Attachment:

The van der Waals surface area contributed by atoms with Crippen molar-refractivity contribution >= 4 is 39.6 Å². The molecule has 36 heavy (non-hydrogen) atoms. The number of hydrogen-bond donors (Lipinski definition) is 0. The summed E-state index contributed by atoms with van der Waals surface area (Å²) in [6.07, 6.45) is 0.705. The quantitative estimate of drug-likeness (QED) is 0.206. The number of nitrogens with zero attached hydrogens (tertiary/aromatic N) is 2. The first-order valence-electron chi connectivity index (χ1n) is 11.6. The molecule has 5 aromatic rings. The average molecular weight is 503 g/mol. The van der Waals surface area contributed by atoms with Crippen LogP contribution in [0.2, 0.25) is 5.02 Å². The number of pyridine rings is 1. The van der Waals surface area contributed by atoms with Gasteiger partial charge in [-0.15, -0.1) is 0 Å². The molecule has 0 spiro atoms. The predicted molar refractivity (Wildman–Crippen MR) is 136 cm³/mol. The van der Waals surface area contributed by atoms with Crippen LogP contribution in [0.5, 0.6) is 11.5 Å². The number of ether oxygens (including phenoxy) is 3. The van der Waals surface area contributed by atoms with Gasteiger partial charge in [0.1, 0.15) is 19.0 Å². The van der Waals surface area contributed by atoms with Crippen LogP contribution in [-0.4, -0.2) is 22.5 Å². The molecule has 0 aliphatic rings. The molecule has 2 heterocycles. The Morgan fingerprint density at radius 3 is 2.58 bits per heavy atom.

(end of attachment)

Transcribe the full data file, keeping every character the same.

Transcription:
The van der Waals surface area contributed by atoms with Crippen molar-refractivity contribution >= 4 is 39.6 Å². The molecule has 36 heavy (non-hydrogen) atoms. The number of hydrogen-bond donors (Lipinski definition) is 0. The summed E-state index contributed by atoms with van der Waals surface area (Å²) in [6.07, 6.45) is 0.705. The quantitative estimate of drug-likeness (QED) is 0.206. The number of nitrogens with zero attached hydrogens (tertiary/aromatic N) is 2. The first-order valence-electron chi connectivity index (χ1n) is 11.6. The molecule has 5 aromatic rings. The average molecular weight is 503 g/mol. The van der Waals surface area contributed by atoms with Crippen LogP contribution in [0.2, 0.25) is 5.02 Å². The number of pyridine rings is 1. The van der Waals surface area contributed by atoms with Gasteiger partial charge in [-0.15, -0.1) is 0 Å². The molecule has 0 spiro atoms. The predicted molar refractivity (Wildman–Crippen MR) is 136 cm³/mol. The van der Waals surface area contributed by atoms with Crippen LogP contribution in [0.5, 0.6) is 11.5 Å². The number of ether oxygens (including phenoxy) is 3. The van der Waals surface area contributed by atoms with Gasteiger partial charge in [0.1, 0.15) is 19.0 Å². The van der Waals surface area contributed by atoms with Crippen LogP contribution in [-0.4, -0.2) is 22.5 Å². The molecule has 0 aliphatic rings. The molecule has 2 heterocycles. The Morgan fingerprint density at radius 3 is 2.58 bits per heavy atom.